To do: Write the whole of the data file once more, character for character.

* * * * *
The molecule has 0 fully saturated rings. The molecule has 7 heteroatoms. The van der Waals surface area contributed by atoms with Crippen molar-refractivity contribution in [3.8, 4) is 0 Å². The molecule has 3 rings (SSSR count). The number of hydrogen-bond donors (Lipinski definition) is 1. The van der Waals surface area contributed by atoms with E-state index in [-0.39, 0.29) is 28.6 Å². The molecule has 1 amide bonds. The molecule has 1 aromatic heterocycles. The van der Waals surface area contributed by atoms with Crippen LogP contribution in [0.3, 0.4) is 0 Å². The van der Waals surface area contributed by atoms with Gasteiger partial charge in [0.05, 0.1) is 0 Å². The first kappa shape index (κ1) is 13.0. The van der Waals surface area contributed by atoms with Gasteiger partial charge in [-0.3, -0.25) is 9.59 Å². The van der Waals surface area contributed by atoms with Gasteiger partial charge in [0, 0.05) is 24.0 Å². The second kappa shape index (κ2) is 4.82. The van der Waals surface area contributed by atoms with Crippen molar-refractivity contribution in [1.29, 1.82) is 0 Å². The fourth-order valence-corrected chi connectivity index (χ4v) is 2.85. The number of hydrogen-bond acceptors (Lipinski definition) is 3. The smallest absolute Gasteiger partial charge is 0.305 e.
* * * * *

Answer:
The molecule has 0 fully saturated rings. The molecule has 7 heteroatoms. The van der Waals surface area contributed by atoms with Crippen molar-refractivity contribution in [3.8, 4) is 0 Å². The molecule has 3 rings (SSSR count). The number of hydrogen-bond donors (Lipinski definition) is 1. The van der Waals surface area contributed by atoms with E-state index in [-0.39, 0.29) is 28.6 Å². The molecule has 1 amide bonds. The molecule has 1 aromatic heterocycles. The van der Waals surface area contributed by atoms with Crippen LogP contribution in [0.3, 0.4) is 0 Å². The van der Waals surface area contributed by atoms with Gasteiger partial charge in [0.05, 0.1) is 0 Å². The first kappa shape index (κ1) is 13.0. The van der Waals surface area contributed by atoms with Gasteiger partial charge in [-0.3, -0.25) is 9.59 Å². The van der Waals surface area contributed by atoms with Gasteiger partial charge in [0, 0.05) is 24.0 Å². The second kappa shape index (κ2) is 4.82. The van der Waals surface area contributed by atoms with Crippen molar-refractivity contribution in [1.29, 1.82) is 0 Å². The fourth-order valence-corrected chi connectivity index (χ4v) is 2.85. The number of hydrogen-bond acceptors (Lipinski definition) is 3. The smallest absolute Gasteiger partial charge is 0.305 e.